The architects have proposed a highly original form for the stadium, drawing on Maori culture as well as the historic shape of Auckland's waterfront. The U-shaped structure is semi-open, but thanks to a lockable roof and huge gates, it can turn into an airtight building, resistant to adverse weather conditions.

The fancifully shaped roof extends beyond the perimeter of the stands, linking the stadium to a themed hotel, with branding dedicated to the All Blacks. With an unusual design that will make the stadium one-of-a-kind, the venue has the potential to become a symbol of Auckland and even New Zealand as a whole, perhaps even on a par with what the Sydney Opera House is to Australia.

How will Te Tōangaroa Auckland Stadium be used?

The stadium will be equipped with a rectangular pitch, allowing for rugby, rugby league and football. The stands are expected to hold 55,000 spectators. As Auckland's representative sporting venue, and the largest and most modern stadium in the country, it will serve as New Zealand's de facto national stadium, replacing Eden Park in this role.

The All Blacks, NZ Warriors, Auckland Blues and Auckland FC teams are expected to play here regularly. It is also possible that it will become the arena for occasional NFL league matches and major international sporting events. The venue will also be open to host concerts and other cultural events.

Where is Te Tōangaroa Auckland Stadium to be built?

The facility is to stand in Quay Park, close to the bay and Auckland city centre, next to the Spark Arena. The stadium is to be built on a platform with railway tracks running underneath. The stadium is just one part of a larger development project, which also includes the construction of four hotels, flats, shops, bars, restaurants, offices, as well as public spaces and green spaces.

Have there been proposals to build a stadium at Quay Park before?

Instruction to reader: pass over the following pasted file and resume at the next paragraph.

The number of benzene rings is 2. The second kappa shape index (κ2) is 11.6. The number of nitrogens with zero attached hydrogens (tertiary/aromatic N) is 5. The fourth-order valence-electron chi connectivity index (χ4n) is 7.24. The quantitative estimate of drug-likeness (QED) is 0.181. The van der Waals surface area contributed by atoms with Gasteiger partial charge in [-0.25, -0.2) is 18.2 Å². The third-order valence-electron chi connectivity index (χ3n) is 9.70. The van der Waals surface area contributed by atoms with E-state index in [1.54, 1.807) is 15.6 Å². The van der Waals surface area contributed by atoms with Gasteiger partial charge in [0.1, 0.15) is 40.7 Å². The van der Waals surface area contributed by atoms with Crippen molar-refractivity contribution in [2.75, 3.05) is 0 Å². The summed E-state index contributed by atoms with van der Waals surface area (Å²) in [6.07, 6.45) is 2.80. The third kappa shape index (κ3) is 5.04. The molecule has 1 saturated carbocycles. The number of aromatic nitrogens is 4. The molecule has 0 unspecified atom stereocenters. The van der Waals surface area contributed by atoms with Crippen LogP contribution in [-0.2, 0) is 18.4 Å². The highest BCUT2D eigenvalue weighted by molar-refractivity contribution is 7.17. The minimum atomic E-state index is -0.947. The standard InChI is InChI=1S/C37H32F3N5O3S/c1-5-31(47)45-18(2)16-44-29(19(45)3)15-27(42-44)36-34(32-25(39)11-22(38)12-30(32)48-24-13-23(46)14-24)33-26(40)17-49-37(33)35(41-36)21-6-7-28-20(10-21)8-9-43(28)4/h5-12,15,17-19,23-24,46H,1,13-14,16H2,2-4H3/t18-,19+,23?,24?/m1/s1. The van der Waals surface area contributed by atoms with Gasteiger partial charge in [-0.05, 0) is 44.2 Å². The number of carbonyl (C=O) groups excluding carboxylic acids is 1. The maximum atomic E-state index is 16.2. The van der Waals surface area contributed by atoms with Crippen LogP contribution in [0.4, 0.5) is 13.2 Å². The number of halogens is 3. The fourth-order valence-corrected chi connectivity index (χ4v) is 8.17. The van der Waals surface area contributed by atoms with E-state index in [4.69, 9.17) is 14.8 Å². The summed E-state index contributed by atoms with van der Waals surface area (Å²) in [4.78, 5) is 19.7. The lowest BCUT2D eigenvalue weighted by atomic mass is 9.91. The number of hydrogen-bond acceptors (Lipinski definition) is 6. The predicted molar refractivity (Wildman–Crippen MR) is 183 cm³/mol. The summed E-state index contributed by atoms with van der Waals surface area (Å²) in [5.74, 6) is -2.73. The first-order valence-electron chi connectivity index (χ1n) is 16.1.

This is not the first proposal to build a stadium at Quay Park. The location was hinted at as early as 2016 by then newly elected mayor Phil Goff, and it was also considered in a feasibility study commissioned by the city in 2017. In 2018, a major development plan with 4,000 flats, as well as a stadium next to Spark Arena, was created by local architecture firm Archimedia.

Where did the name Te Tōangaroa come from?

Historically, the area where the stadium is planned was part of a small bay called Mechanics Bay, or Te Tōangaroa in the Maori language. At the turn of the 20th century, the waterfront was widened, gaining additional land. The name of the project (Te Tōangaroa) refers precisely to the name of the former bay, used by the Maori.

How is Te Tōangaroa Auckland Stadium to be built?

No initial details of cost or funding model have been given, although it is known that the development will require both private sector and public funding. Construction of the stadium, according to preliminary estimates, could take five to six years, and implementation of the entire development project could take more than 15 years.

What are the chances of Te Tōangaroa Auckland Stadium being built?

The project is a response to a call from the city and an ongoing discussion for years about building a new stadium in Auckland. There are three competing visions: two involve building new stadiums on the waterfront, close to the city centre - at Wynyard Point (National Stadium at Wynyard Point) and at Bledisloe Wharf (Auckland Waterfront Stadium); the third proposal is to expand Eden Park (Eden Park 2.0).

The design for a new stadium at Quay Park is certainly the most extravagant of the four visions, catching the attention of residents and the media, but other factors, such as funding issues, will also determine the city's preferred solution, so it is difficult to assess at this preliminary stage how realistic the chances of this concept being realised are.